*ton*from the kids and the amazing advisor (I really couldn't have told you the first thing about building a robot a month ago), and occasionally being useful on the programming side of things. Last Saturday, we were writing the code (in a program called LabVIEW, a "graphical development environment") to make the robot's two motors spin in various directions in order for it to move forwards, backwards, and turn right or left when the driver moves the joystick accordingly. After banging our heads against the wall with "if" statements and such, we realized that what we were really trying to do was a simple rotation/change of coordinates - enter linear algebra!

The joystick has two axes: let's call the horizontal axis A1 and the vertical axis A2 (see diagram). The program can read one input from each axis, so in the extreme case if the driver is pushing the joystick forward as far at it will go but not moving it side-to-side at all, the "coordinates" of that move are (0,1). Similarly, moving the joystick completely to the right but not forwards or backwards at all gets read as (1,0).

Now, of course all of this information has to get sent to the motors somehow. There is one motor on each axle of the robot, which we'll think of as the left motor and the right motor. In motor-land, the coordinates will be (left motor, right motor). We figured that in order for the robot to go forward, both motors need to spin forwards. In other words, (0,1) in joystick-land should correspond to (1,1) in motor-land (see diagram below). Similarly, (0, -1) in joystick-land means we want the robot to move backwards, so that would be

(-1,-1) in motor-land since both motors need to spin backwards. To make the robot turn to the right -- (1,0) in joystick land -- the right motor needs to spin forwards while the left motor remains still, so that would be (0,1) in motor-land. So you can see that it was really a matter of reading off the coordinates in joystick-land and transforming them over to coordinates in motor-land, as in the chart.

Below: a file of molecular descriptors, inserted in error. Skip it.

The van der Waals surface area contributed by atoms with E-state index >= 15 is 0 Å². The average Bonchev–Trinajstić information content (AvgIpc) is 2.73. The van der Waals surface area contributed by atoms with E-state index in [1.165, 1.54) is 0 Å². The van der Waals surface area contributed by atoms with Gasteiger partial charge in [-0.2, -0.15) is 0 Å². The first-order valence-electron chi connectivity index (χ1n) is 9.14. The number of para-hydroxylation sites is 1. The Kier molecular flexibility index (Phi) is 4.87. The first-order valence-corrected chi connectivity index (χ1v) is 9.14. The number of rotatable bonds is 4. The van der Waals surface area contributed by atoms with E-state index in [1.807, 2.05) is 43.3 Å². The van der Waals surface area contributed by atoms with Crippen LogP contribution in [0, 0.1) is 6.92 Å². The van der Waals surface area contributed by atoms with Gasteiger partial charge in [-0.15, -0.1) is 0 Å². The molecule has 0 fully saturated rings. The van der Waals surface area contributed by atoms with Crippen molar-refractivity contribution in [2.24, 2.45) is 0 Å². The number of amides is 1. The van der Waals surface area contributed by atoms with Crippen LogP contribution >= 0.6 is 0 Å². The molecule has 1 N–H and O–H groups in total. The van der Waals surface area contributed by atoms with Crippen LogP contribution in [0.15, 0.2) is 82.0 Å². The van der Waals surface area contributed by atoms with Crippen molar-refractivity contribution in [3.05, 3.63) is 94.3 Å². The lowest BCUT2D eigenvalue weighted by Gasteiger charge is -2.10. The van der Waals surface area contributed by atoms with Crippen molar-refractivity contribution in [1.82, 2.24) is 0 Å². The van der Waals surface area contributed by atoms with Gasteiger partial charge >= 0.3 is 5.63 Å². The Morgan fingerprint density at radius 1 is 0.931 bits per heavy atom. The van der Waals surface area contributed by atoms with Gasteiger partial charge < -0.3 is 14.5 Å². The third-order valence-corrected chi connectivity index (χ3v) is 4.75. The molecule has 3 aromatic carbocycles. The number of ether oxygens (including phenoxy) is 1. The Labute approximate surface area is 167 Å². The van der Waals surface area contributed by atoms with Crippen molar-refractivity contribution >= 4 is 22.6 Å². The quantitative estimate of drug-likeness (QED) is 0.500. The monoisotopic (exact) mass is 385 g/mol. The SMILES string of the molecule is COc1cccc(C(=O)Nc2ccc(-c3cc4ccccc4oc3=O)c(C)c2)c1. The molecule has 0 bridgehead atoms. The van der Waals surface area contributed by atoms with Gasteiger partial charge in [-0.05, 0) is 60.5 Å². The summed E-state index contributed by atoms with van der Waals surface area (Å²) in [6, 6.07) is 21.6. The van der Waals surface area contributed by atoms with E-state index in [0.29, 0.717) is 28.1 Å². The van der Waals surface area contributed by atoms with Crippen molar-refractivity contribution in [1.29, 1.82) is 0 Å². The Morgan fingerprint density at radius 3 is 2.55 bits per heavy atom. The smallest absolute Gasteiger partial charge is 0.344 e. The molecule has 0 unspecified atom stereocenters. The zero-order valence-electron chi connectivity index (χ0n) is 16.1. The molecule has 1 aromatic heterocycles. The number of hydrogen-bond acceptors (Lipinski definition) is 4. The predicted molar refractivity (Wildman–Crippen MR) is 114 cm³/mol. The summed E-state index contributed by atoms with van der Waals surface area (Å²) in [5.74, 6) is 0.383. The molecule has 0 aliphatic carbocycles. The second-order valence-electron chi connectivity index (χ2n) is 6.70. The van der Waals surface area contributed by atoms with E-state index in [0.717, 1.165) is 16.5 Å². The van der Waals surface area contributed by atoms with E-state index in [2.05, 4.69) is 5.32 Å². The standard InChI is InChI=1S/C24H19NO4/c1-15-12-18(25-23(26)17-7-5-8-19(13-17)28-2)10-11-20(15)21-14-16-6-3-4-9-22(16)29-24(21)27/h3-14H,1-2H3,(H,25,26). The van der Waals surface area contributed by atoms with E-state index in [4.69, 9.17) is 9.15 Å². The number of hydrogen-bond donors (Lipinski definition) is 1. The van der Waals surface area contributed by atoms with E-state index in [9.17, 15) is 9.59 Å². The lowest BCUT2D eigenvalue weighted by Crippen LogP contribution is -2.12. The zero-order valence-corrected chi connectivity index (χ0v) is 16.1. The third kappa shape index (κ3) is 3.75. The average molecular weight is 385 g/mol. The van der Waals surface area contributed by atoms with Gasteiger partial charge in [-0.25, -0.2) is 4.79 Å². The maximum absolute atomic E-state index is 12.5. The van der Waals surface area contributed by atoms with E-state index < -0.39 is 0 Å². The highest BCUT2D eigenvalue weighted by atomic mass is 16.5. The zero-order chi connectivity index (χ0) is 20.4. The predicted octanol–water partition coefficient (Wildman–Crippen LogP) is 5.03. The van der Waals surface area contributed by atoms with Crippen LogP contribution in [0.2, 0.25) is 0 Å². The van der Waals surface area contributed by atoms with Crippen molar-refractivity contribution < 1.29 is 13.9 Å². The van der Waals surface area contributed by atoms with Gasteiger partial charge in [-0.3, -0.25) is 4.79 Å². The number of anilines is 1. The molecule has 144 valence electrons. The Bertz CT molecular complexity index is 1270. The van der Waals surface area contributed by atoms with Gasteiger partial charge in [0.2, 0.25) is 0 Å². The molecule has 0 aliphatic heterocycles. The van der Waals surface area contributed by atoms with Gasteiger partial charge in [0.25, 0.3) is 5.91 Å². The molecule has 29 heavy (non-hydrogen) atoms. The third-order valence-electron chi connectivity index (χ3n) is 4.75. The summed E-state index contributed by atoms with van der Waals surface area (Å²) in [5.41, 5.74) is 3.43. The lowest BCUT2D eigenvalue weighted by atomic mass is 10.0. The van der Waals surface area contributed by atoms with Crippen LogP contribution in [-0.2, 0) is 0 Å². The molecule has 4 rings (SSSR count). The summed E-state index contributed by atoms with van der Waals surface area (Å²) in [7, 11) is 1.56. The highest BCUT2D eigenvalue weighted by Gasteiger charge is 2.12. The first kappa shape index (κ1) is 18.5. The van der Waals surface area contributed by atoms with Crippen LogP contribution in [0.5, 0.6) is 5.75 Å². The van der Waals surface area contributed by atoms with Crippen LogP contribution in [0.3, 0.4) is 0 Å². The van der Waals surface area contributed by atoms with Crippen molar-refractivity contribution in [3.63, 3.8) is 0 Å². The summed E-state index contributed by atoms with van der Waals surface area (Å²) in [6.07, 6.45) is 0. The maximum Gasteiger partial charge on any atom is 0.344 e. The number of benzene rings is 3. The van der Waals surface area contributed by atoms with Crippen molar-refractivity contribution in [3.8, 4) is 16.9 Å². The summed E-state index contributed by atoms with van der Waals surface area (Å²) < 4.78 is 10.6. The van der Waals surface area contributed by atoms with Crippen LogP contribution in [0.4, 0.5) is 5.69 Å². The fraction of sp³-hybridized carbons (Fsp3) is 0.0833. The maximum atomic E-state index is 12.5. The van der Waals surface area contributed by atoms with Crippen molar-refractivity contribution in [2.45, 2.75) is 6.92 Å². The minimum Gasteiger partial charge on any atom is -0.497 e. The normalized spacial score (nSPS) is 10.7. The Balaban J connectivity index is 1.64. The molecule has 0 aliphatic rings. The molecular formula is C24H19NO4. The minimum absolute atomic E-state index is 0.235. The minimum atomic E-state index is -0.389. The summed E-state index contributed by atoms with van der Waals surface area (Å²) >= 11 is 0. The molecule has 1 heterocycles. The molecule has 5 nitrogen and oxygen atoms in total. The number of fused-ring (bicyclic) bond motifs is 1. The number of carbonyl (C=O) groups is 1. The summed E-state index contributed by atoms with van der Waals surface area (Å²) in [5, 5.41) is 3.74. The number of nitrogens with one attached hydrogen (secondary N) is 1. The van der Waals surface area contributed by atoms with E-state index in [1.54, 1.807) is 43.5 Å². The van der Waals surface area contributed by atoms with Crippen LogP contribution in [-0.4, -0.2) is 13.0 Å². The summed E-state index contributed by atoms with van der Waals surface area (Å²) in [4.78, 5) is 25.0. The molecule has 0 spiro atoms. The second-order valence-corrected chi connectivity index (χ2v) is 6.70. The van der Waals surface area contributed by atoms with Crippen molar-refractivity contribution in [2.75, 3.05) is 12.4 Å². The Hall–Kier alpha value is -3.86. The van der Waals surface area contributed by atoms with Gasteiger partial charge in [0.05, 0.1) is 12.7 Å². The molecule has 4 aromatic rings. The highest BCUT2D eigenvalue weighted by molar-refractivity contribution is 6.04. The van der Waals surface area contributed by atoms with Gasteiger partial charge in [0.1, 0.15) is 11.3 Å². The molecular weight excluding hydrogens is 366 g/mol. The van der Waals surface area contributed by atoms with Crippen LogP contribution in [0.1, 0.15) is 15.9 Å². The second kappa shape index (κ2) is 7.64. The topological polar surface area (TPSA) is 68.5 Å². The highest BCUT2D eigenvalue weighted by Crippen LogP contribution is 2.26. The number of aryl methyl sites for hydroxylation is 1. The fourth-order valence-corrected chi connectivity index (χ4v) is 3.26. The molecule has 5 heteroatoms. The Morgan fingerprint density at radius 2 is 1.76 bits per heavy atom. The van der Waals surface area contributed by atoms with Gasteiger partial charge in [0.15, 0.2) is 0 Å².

Knowing that a change of coordinates simply corresponds to a matrix transformation, we just had to figure out the matrix. That turns out to be really simple because of all the zeros and ones; for example, setting up one of the matrix equations:

tells us that b=1 and d=1. The others tell us that a=0 and c=1. So, we've figured out that when the program reads input from the joystick as (A1,A2), we want those coordinates to get multiplied by the matrix we found before getting sent to the motors. This means:

which tells us

*exactly*what to do with the input from the joystick before sending it over to the motors!I loved everything about this - the fact that transformations and matrices just "came up" when we were actually solving an interesting problem, the fact that I was able to explain this to the programmer on the robotics team (a 10th grader who had never seen matrices before), and the fact that the solution turns out to be so simple. What kills me is that I spent a month last year doing matrices with my 11th graders via some marginally interesting linear programming problem that didn't necessarily get at the essence of what matrices

*are*. I know how I'll be teaching matrices in the future!